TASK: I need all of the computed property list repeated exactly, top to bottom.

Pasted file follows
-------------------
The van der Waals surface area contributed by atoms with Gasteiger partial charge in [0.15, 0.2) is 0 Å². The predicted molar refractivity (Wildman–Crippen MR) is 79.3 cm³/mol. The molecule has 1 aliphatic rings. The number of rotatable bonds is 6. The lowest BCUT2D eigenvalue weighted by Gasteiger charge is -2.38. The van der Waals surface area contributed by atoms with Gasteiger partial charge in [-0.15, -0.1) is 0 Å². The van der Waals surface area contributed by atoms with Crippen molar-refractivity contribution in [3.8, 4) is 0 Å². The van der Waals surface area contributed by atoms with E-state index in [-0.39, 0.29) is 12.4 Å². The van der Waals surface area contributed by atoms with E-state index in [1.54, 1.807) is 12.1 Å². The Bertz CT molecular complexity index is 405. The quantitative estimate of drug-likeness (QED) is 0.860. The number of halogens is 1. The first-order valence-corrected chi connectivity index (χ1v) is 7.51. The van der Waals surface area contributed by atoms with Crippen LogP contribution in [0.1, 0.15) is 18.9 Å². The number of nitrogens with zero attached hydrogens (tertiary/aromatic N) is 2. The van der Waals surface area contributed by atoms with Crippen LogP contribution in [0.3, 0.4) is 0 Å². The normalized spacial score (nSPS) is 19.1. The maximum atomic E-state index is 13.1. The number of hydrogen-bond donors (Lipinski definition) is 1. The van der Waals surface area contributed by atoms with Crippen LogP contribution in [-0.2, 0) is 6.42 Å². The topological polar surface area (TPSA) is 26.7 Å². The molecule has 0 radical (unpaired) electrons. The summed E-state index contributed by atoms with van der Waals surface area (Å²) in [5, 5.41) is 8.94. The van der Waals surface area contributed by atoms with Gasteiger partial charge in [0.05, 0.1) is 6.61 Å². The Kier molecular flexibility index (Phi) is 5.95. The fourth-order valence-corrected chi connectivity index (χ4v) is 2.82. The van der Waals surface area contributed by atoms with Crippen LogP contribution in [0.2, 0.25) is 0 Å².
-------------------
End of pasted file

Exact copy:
The van der Waals surface area contributed by atoms with Gasteiger partial charge in [0.15, 0.2) is 0 Å². The predicted molar refractivity (Wildman–Crippen MR) is 79.3 cm³/mol. The molecule has 1 aliphatic rings. The number of rotatable bonds is 6. The lowest BCUT2D eigenvalue weighted by Gasteiger charge is -2.38. The van der Waals surface area contributed by atoms with Gasteiger partial charge in [-0.15, -0.1) is 0 Å². The van der Waals surface area contributed by atoms with Crippen molar-refractivity contribution in [3.8, 4) is 0 Å². The van der Waals surface area contributed by atoms with E-state index in [-0.39, 0.29) is 12.4 Å². The van der Waals surface area contributed by atoms with E-state index in [1.54, 1.807) is 12.1 Å². The Bertz CT molecular complexity index is 405. The quantitative estimate of drug-likeness (QED) is 0.860. The number of halogens is 1. The first-order valence-corrected chi connectivity index (χ1v) is 7.51. The van der Waals surface area contributed by atoms with Crippen LogP contribution in [0.1, 0.15) is 18.9 Å². The number of nitrogens with zero attached hydrogens (tertiary/aromatic N) is 2. The van der Waals surface area contributed by atoms with Crippen LogP contribution in [0.3, 0.4) is 0 Å². The normalized spacial score (nSPS) is 19.1. The maximum atomic E-state index is 13.1. The number of hydrogen-bond donors (Lipinski definition) is 1. The van der Waals surface area contributed by atoms with Crippen LogP contribution in [-0.2, 0) is 6.42 Å². The topological polar surface area (TPSA) is 26.7 Å². The molecule has 0 radical (unpaired) electrons. The summed E-state index contributed by atoms with van der Waals surface area (Å²) in [5, 5.41) is 8.94. The van der Waals surface area contributed by atoms with Gasteiger partial charge in [0.05, 0.1) is 6.61 Å². The Kier molecular flexibility index (Phi) is 5.95. The fourth-order valence-corrected chi connectivity index (χ4v) is 2.82. The van der Waals surface area contributed by atoms with Crippen LogP contribution in [0.2, 0.25) is 0 Å².